- Can be hard to budget with the different currencies and varying prices for accommodation, services, and food around the world. E.g. one avocado in New Zealand could set you back $8 USD, but in Mexico, you can get 5 avocados for around $1 USD. A doctor in New Zealand will cost you $70 a visit, but in Mexico you can see a doctor for $3 (not even kidding!)
- Accommodation and travel plans can fall apart at a moment’s notice, leaving with you no flight, and nowhere to stay
- Isolation can make some people feel sad, lonely, and depressed
- Constantly having reliable wifi
- Finding productive places to work from
- Time zone difficulties when you’re working
- Everyone you know back home thinks you’ve turned into a smelly hobo that spends all their money on travel (okay…this is sometimes true) and that you’re too lazy to get a real job (super untrue! I’ve worked more now than I ever did in my 9-5 desk job)
BEST BOOKS FOR DIGITAL NOMADS
The 4 Hour Work Week – Tim Ferriss
The 4 Hour Work Week is the book that launched a thousand digital nomads. This classic is what inspired many people I know to step back from their daily grind and take the plunge into creating their dream lifestyle.
I read it while I was travelling through Africa, and although only parts of it were relevant, it was enough to kickstart my thoughts about building a well-paid, sustainable freelance copywriting business.
Another highly recommended book from Chris Guillebeau, The $100 Startup shows you how to live a life of adventure, meaning and purpose–and earn a good living. Still in his early thirties, Chris has traveled around the world–and yet he’s never held a “real job” or earned a regular paycheck
Be a Free Range Human – Marianne Cantwell
If you feel trapped in a job or lifestyle that doesn’t bring you joy, and you’re dreaming of swapping this for a digital nomad lifestyle – this bestselling book will help you think about ways to break away from the tedious 9 to 5 and design the life that you really want..
How to Travel the World on $50 a Day – Matt Kepnes
A worldwide bestseller, this book shows travellers and digital nomads how to live on $50 a day as they travel around the world. This book has recently been updated to show remote workers how to travel cheaper, longer, and smarter as a location independent nomads.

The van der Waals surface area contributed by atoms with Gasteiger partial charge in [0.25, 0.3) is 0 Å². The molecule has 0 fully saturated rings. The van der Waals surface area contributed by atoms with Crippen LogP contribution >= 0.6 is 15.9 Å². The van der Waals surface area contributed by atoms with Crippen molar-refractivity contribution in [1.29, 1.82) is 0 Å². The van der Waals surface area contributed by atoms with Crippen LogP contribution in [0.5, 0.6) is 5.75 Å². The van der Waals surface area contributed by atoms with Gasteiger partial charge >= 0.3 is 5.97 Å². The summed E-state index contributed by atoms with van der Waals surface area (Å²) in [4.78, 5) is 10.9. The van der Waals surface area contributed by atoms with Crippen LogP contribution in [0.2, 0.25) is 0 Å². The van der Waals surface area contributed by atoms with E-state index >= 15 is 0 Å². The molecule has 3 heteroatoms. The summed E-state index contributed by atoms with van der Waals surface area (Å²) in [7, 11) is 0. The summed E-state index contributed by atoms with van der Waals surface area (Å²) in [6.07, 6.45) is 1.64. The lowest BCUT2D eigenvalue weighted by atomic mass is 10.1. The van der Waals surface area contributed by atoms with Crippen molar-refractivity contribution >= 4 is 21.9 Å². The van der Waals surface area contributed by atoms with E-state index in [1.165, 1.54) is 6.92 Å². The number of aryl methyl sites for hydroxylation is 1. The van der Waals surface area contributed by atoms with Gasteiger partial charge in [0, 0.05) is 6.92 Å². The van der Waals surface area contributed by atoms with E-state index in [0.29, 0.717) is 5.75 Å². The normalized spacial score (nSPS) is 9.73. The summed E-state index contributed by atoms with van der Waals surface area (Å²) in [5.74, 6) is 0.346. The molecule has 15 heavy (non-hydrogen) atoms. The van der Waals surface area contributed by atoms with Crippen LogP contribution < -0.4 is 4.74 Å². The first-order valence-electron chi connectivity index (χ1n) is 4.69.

This book focuses on how to break away from your normal life and take time out explore the world. No matter whether you plan to leave for weeks, months, or years, this book will give you the ideas, inspiration, and advice you need to go out and experience the world on your own ..
Remote: Office Not Required– Jason Fried and David Hansson
Co-authored by the founder of Basecamp, this book presents an argument in favour of the global shift towards office-less, remote workplaces.
The era of rigid 9 to 5 office life is rapidly changing. With technology now allowing us to work from literally anywhere in the world, there’s no longer any reason for most of us to go back to the grind of commuting and daily office boredom in our home town.
Learn how you can make plans to escape the boring 9 to 5 work day and live and work on the road – on your own terms.
Lonely Planet’s guide to becoming a digital nomad is a practical guide to inspire and motivate people to achieve their dreams of travelling full time, starting new way of living, and creating a more flexible, healthier way of living and working.
Those are my best tips on how to become a digital nomad
Becoming a digital nomad can be very rewarding for some people, but it’s not the ideal life for others. There’s a lot to think about, and a lot of extra challenges that come with permanent travel. It’s not like “being on vacation” – and it’s not like everything you see and imagine based on Instagram. But you can become a digital nomad with no experience or skills, it’s just a matter of planning and patience.
If you’re willing to work hard, adopt a flexible mindset so that you can take everything that the digital nomad lifestyle throws at you – then you might just be ready to create your dream nomad lifestyle.
We all have our own individual reasons for seeking the nomadic lifestyle, and our own different ways of sustaining it. These are my own thoughts on starting out as a beginner, even if you have no previous skills or experience.
Just remember that anything is possible if you set your mind to it. There are more and more people simplifying their lives and setting out on nomadic journeys than ever before. Technology has made it much easier than it used to be for anybody to try this lifestyle – no matter where they come from, or what their skill levels are. It mostly comes down to determination, mindset, and believing in yourself.
Anything you think I’ve missed, or questions that you’d like me to answer for you? Just leave me a message in the comments 🙂
Rachael is a full-time digital nomad and freelance copywriter for B2B and SaaS companies. She’s worked with brands like Unbounce, Biteable, Datacom, Viddyoze, and Owler.
- Best travel laptops for digital nomads
- The best travel vloggers and YouTubers to follow for digital nomad inspiration
- How to become a freelance copywriter with no skills or experience
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TRAVEL TIPS & RESOURCES
If you’re a pet lover, you can stay FREE in a local house anywhere in the world with Trusted Housesitters. I’ve used this a couple of times in Germany and Australia and it was awesome.